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    I think what Fox and Scott did is develop a theory based on their archaeological findings. Some people feel that they didn't allow adequately for the site disturbance/contamination over the years. Fox and Scott (or one of them, I can't remember) said they had taken that into account. Whether you agree or disagree with their interpretations, their investigations added a lot to the knowledge of the battle.
     
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  10. Waterloo50

    Waterloo50 Captain Silver Patron

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    I agree, and that's the point, the government told the public what they needed to hear and that is how the legend started.
     
  11. 1NCCAV

    1NCCAV Private

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    Since my post about this I've found two articles that say Keogh was wearing an Agnus Dei (Lamb of God) medal. It makes sense that he would not have worn his papal awards in the field. It still seems to be speculation as to whether or not that influenced the natives not to mutilate him.
     
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  12. diane

    diane Brev. Brig. Gen'l Forum Host

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    Very good indeed! I think you've hit a lot of bull's eyes right there.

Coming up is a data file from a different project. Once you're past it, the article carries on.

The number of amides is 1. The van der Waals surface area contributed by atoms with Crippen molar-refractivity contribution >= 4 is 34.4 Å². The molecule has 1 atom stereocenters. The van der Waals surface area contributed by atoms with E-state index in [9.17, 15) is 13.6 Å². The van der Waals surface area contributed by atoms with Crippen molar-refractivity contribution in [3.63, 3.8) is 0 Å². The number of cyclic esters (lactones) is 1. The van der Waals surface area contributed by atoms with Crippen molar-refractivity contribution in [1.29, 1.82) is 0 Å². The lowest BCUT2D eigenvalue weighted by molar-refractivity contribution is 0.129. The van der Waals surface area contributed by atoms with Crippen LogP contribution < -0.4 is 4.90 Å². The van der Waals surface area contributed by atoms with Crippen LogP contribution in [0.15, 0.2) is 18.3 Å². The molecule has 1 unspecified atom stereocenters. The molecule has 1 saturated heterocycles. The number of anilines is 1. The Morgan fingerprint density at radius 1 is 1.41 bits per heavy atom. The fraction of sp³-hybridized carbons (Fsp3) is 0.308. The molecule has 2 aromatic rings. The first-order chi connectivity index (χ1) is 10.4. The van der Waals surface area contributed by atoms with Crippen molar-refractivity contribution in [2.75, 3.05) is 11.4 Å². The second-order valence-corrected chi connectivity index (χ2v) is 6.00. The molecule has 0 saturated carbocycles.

The 40s and 50s were huge for Westerns and Custer along with the Confederates had a real heyday. It was strange that Australian actor Errol Flynn led the pack with this - he played both Custer and Jeb Stuart. He died with his boots on and rode raids with Ronald Reagan! (How you put either Reagan or Flynn as Custer, I don't know...) The most interesting aspect of this was TV westerns. They all featured CW veterans - Paladin was a Union officer, Gil Favor's cowboys were former Confederates, Lucas McCain was a Union sharpshooter, Johnny Yuma roamed the West wearing his outlawed uniform. None of them could settle down and/or lead quiet lives, was the interesting key! After WWII and Korea, America of the 50s and 60s was full of just such men. The key wasn't defeat but the final victory - for some time after the war, most Americans didn't know we'd vaporized a sizable portion of Japan to achieve it. Well, it set off a national soul-searching that took many forms, some more radical than others, but Custer really got to be a symbol of all this! First, during WWII, he was a hero dying tragically at the hands of double-dealing savages. Then, during the 50s, he was a dashing and just slightly short of arrogant hero who was fighting for truth, justice and the American way. (Even the Confederates were added to that category.) Then, as Vietnam progressed into something...we still can't figure out what happened there - Custer became a symbol of the out-of-control military stalking through the world seeking out third world people to use as stepping stones to get at bigger fish. Little Big Man - Richard Mulligan's Custer was nuttier than Granny's fruitcake. And, for a couple decades Americans just went for comedies and detectives on the tube and the Terminator on the screen - forget the military. Now, we're going through another national search and all of a sudden new books on Custer are popping up - revising and restoring him for the most part, and, with a twist. Indians are included. Indians are really important in discussing whether or not Custer is an American hero. That 50s heyday I mentioned? That was Termination, when the US government decided to get rid of the Indian problem once and for all and finish what the Dawes Act and the Indian Allotment Act started. You don't exist. There! I fixed it! And, currently, we're back to the Noble Redman image in many ways, or the victim. And, again, Custer is symbolic and has mysteriously been tied to Wounded Knee. Or not so mysteriously. That was the end of the Dakota-US wars, the Plains wars, and the end of the 'wild' Indian. Custer, who didn't do as much to massacre Indians as militias, vigilante groups and packs of bounty hunters, morphs into the symbol of US-Native relations much as the CBF has morphed into a symbol of all the racism in the country.